While family ownership characterized pond and dam farms (χ2 = 4.69, p<0.05), most of the sea farms were company owned. The labour and farm ownership profile indicated that the sea farms were more professional and market oriented than the others.
All farmers at the sea farms participated in at least extension courses on aquaculture, while half at the dam farms and 37% at the pond farms had not attended any course. Participation of pond and dam farm employees at extension courses was low. The reasons for the low participation may be insufficient publicity on the availability of extension courses, time and financial limitations, long distance to extension services and absence of extension courses. The information sources for farming systems were statistically different (χ2 = 4.71, p<0.05). For the pond and dam farms, farmers generally tended to try to solve their problems themselves, in spite of the fact that they did not have sufficient knowledge on aquaculture, especially on growing and disease control. Trying to solve their problems themselves exacerbated the problems. Some of the previous studies in Turkey produced similar findings (Sayılı et al., 1999; Karli, 2000; Atay and Korkmaz, 2001; Kocaman et al., 2002). In contrast, the sea farms opted to employ a technical person on their farms to solve problems.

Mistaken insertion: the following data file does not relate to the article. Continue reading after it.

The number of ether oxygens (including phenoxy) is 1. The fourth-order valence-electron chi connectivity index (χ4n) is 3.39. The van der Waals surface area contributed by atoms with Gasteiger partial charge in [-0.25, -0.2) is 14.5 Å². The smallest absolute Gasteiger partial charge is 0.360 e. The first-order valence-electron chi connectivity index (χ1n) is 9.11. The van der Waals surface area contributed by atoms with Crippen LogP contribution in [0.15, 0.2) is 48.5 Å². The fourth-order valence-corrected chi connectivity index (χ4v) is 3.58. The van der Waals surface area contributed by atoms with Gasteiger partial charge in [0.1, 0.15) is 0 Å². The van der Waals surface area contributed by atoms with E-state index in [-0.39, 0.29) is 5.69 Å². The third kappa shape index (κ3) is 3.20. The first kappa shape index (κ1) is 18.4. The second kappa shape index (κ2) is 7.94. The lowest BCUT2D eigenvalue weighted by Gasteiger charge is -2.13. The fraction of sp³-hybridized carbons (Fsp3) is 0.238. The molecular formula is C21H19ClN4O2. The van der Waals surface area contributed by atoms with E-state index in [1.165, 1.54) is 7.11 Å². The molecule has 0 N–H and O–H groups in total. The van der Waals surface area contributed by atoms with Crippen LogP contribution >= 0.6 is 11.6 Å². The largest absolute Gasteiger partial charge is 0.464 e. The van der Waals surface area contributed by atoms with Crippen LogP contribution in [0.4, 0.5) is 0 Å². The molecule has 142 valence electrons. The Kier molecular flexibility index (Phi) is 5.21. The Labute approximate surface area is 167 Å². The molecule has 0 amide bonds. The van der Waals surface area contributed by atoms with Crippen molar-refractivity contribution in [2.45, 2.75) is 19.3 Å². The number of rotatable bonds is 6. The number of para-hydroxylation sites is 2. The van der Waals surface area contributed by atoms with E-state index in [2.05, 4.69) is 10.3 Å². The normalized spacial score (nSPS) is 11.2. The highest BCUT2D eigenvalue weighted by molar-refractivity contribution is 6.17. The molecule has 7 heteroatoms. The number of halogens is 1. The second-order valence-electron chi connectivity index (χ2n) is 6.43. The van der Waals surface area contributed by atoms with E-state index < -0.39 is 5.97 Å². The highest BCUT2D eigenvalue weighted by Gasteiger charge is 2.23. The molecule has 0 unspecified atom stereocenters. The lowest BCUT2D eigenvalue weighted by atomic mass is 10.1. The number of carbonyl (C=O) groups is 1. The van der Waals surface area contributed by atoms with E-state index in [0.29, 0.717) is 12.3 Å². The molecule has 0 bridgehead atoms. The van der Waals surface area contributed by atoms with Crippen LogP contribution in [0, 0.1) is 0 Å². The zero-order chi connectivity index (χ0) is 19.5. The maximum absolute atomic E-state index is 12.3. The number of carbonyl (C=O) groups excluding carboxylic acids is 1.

Insurance against any negative impacts on fish stocks or the aquatic environment from bird predation, tourism, maritime activities and other industries was not common. Thirty three percent of the sea farms preferred to insure their farms against risks, while only 19% of the pond farms and 17% of the dam farms had insurance. This situation could adversely affect the sustainability of the farms. There was no statistical difference between the farming systems with regard to insurance (χ2 = 0.510, p>0.05).